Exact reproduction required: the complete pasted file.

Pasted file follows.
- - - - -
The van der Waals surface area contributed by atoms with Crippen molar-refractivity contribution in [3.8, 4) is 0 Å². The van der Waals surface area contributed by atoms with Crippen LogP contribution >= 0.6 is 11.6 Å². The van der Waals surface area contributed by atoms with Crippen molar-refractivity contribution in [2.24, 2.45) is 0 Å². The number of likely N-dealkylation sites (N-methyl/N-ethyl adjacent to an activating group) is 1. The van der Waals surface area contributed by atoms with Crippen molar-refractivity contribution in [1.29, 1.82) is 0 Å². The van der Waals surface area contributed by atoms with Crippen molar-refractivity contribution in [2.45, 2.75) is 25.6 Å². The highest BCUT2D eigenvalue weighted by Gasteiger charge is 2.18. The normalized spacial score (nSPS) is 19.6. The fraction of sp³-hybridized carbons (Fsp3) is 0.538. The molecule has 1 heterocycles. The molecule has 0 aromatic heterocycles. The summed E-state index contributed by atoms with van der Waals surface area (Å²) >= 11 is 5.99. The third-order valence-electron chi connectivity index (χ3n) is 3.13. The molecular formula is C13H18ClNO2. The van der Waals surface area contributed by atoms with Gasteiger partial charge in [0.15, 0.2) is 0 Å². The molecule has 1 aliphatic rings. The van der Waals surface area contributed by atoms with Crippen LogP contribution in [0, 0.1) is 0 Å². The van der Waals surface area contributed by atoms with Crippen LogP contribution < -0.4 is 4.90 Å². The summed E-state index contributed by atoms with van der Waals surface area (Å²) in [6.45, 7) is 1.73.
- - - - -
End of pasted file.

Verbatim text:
The van der Waals surface area contributed by atoms with Crippen molar-refractivity contribution in [3.8, 4) is 0 Å². The van der Waals surface area contributed by atoms with Crippen LogP contribution >= 0.6 is 11.6 Å². The van der Waals surface area contributed by atoms with Crippen molar-refractivity contribution in [2.24, 2.45) is 0 Å². The number of likely N-dealkylation sites (N-methyl/N-ethyl adjacent to an activating group) is 1. The van der Waals surface area contributed by atoms with Crippen molar-refractivity contribution in [1.29, 1.82) is 0 Å². The van der Waals surface area contributed by atoms with Crippen molar-refractivity contribution in [2.45, 2.75) is 25.6 Å². The highest BCUT2D eigenvalue weighted by Gasteiger charge is 2.18. The normalized spacial score (nSPS) is 19.6. The fraction of sp³-hybridized carbons (Fsp3) is 0.538. The molecule has 1 heterocycles. The molecule has 0 aromatic heterocycles. The summed E-state index contributed by atoms with van der Waals surface area (Å²) >= 11 is 5.99. The third-order valence-electron chi connectivity index (χ3n) is 3.13. The molecular formula is C13H18ClNO2. The van der Waals surface area contributed by atoms with Gasteiger partial charge in [0.15, 0.2) is 0 Å². The molecule has 1 aliphatic rings. The van der Waals surface area contributed by atoms with Crippen LogP contribution in [0, 0.1) is 0 Å². The van der Waals surface area contributed by atoms with Crippen LogP contribution < -0.4 is 4.90 Å². The summed E-state index contributed by atoms with van der Waals surface area (Å²) in [6.45, 7) is 1.73.